2015 was the strongest year for sponsorship in some time. Investment increased by 11% in the Republic of Ireland to €124 million and by 10% in Northern Ireland to £8.6 (€11.2) million. Rights acquisition spend increased with many new deals and renewals; AIB became the first club and county sponsor of the GAA, Electric Ireland partnered with Team Ireland, Three renewed its successful partnership with the FAI and the SSE Arena (formerly the Odyssey) was unveiled in Belfast. Notably, more sponsors have grasped the importance of allocating suitable funds to activate their rights and the focus on activation, as the key route to investment return, was particularly evident. Aer Lingus and its IRFU partnership is one to highlight here as exceptional. Looking ahead to 2016, we expect investment in sponsorship rights to increase by 6.5% in the Republic, driven by tier one properties, in particular. Smaller rights holders will still struggle to achieve equivalent increases. In NI, after a better year than expected in 2015, we forecast an increase of just over 5%.
In 2015, the car market didn’t just return to sponsorship, it completely embraced it. Deals struck included Nissan & the Ray Darcy Show, Renault & the Late Late Show, Windsor Motors & Leinster Rugby, Audi & the Dublin International Film Festival and Land Rover & the Rugby World Cup. A highlight of 2015, the Rugby World Cup was a major success, driving record TV viewing and attendances at games. Sponsors of the tournament saw a major departure in rights packaging with official partners buying specific ‘ownable’ assets, purpose made for ready activation. Heineken’s Coin Flip was an excellent example of this, cleverly activated with a partnership on TV3’s The Sin Bin.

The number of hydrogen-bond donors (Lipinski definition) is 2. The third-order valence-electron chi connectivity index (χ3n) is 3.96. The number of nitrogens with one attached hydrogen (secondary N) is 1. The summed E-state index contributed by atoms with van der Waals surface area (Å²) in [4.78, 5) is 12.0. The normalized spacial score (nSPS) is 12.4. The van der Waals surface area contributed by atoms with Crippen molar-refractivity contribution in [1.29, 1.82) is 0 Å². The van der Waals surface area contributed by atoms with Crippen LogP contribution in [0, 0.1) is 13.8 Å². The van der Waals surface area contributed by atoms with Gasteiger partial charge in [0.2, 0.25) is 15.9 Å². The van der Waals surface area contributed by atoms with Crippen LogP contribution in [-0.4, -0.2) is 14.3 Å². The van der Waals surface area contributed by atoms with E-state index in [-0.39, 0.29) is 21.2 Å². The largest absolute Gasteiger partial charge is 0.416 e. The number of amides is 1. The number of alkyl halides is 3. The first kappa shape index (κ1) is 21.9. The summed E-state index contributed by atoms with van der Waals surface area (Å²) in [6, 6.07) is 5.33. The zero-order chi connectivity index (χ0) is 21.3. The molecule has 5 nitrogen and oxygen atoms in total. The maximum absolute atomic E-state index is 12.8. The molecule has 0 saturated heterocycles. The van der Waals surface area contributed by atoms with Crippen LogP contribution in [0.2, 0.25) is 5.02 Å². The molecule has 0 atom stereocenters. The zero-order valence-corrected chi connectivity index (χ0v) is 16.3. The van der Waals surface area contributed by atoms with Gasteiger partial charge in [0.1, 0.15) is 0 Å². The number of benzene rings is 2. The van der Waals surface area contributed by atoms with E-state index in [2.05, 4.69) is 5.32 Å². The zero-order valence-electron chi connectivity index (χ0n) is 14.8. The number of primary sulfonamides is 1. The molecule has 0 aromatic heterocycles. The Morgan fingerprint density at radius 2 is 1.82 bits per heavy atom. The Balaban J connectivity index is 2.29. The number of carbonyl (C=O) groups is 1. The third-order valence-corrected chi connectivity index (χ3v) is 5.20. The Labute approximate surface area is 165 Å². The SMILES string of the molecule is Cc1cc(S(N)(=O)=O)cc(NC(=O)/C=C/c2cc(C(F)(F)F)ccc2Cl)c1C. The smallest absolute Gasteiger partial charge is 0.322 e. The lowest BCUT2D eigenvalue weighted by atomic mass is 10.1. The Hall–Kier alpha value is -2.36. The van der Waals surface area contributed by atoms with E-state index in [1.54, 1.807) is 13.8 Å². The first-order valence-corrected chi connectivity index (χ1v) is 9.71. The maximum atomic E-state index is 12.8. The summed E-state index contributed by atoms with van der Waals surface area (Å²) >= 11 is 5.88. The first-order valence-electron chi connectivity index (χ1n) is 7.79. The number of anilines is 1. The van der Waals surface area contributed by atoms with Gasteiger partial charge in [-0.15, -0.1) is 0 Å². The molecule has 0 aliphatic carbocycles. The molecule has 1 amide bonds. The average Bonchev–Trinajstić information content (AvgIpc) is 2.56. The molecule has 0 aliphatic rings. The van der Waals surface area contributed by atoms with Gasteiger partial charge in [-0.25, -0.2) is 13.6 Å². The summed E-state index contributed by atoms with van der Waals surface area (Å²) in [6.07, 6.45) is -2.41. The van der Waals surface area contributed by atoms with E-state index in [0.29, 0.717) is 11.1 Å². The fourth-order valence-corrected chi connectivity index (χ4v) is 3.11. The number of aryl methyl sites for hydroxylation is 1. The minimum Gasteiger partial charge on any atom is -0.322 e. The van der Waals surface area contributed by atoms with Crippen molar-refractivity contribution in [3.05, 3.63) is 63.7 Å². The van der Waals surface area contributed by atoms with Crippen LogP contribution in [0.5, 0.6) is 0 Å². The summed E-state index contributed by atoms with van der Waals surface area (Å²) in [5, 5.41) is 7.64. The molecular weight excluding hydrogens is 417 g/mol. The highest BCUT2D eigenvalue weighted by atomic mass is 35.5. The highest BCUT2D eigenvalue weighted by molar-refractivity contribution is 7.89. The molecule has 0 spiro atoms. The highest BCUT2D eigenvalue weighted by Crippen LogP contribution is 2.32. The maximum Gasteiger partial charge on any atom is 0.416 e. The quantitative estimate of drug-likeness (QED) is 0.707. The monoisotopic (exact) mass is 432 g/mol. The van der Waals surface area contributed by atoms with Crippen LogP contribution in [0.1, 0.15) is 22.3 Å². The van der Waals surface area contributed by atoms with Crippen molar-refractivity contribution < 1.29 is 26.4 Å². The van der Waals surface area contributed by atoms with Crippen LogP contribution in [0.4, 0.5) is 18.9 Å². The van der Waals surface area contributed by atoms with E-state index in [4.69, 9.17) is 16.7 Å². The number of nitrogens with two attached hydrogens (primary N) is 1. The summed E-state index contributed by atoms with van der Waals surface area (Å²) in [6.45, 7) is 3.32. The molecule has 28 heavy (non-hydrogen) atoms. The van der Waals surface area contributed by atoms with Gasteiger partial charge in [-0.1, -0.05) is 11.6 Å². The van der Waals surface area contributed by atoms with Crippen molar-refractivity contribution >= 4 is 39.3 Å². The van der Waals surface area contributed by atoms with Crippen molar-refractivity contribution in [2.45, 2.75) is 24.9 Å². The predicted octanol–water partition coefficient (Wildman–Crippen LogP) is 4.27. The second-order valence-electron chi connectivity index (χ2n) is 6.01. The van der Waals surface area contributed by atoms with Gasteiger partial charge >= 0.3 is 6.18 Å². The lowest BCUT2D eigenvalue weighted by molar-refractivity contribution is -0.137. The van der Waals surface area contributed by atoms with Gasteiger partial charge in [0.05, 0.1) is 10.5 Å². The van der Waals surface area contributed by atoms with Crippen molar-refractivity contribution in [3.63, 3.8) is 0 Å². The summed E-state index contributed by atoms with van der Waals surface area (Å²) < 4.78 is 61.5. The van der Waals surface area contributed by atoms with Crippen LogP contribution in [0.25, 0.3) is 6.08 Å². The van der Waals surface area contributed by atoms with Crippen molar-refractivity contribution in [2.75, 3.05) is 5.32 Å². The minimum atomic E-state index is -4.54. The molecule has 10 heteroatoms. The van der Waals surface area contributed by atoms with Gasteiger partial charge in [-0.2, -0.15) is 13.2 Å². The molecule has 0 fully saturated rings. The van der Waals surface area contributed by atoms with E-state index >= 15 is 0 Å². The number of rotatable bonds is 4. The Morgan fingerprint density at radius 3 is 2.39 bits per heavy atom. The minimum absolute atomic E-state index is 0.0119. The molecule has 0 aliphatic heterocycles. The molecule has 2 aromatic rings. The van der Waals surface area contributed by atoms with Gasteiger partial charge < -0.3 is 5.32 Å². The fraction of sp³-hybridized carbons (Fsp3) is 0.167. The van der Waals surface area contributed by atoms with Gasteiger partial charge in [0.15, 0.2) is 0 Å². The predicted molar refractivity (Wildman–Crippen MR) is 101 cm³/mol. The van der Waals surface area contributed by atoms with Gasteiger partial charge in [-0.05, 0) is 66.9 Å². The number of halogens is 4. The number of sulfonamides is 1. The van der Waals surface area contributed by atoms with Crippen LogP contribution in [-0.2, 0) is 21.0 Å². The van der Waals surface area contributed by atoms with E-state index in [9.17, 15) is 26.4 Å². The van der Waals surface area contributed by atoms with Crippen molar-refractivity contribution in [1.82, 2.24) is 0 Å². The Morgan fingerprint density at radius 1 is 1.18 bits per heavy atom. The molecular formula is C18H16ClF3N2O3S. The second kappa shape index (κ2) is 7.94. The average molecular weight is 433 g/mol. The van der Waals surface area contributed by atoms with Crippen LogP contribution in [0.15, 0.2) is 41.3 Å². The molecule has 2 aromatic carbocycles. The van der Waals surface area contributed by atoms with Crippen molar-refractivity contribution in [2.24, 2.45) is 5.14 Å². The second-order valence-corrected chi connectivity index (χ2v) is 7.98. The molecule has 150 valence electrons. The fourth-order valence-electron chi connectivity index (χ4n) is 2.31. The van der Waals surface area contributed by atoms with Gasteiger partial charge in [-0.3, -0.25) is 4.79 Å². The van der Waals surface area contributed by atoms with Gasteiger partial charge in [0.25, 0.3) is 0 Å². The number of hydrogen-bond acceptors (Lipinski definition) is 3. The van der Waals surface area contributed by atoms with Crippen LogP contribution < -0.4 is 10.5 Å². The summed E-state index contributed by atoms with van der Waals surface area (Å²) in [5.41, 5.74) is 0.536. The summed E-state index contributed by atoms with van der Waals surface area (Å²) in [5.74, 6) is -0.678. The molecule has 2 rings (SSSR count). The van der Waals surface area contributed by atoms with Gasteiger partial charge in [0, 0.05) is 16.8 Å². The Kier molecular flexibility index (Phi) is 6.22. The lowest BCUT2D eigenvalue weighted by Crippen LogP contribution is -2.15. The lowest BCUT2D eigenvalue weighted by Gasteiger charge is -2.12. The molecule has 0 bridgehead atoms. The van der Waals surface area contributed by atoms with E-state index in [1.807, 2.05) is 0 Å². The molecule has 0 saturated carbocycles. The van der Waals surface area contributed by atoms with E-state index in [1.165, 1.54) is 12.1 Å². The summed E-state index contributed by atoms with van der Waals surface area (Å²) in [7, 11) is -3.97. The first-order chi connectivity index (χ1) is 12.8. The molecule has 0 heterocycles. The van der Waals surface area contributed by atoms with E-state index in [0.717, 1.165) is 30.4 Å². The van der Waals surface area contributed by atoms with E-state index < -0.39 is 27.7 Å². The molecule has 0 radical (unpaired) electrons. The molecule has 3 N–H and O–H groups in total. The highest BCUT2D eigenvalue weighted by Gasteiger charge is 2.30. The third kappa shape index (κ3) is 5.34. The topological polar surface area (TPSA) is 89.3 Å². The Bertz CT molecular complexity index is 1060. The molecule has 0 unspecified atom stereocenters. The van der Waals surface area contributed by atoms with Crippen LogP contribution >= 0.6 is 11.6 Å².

A hugely exciting year lies ahead in 2016. We will see superior activation strategies as marketers demand better use of their assets and rights holders create more bespoke rights packages, fitting more naturally with sponsors’ objectives. It is now well appreciated that sponsorship is one of the most powerful marketing platforms available. With multiple music and arts festivals, the Olympics and Euro 2016 to look forward to, in addition to the staples of the All Ireland and the RBS Six Nations, it is no wonder the sponsorship world is alive with excitement.
The big issue for the industry remains the lack of robust measurement and dearth of performance related data. This is a failing on all sides, but return on investment (ROI) must be the remit of the sponsor. Without doubt, the rights holder should provide performance data of its own, but real ROI is matched to business objectives and only a sponsor can measure this effectively.
Stay tuned to the Wire for more sponsorship insights from our Outlook 2016. Part 1/4.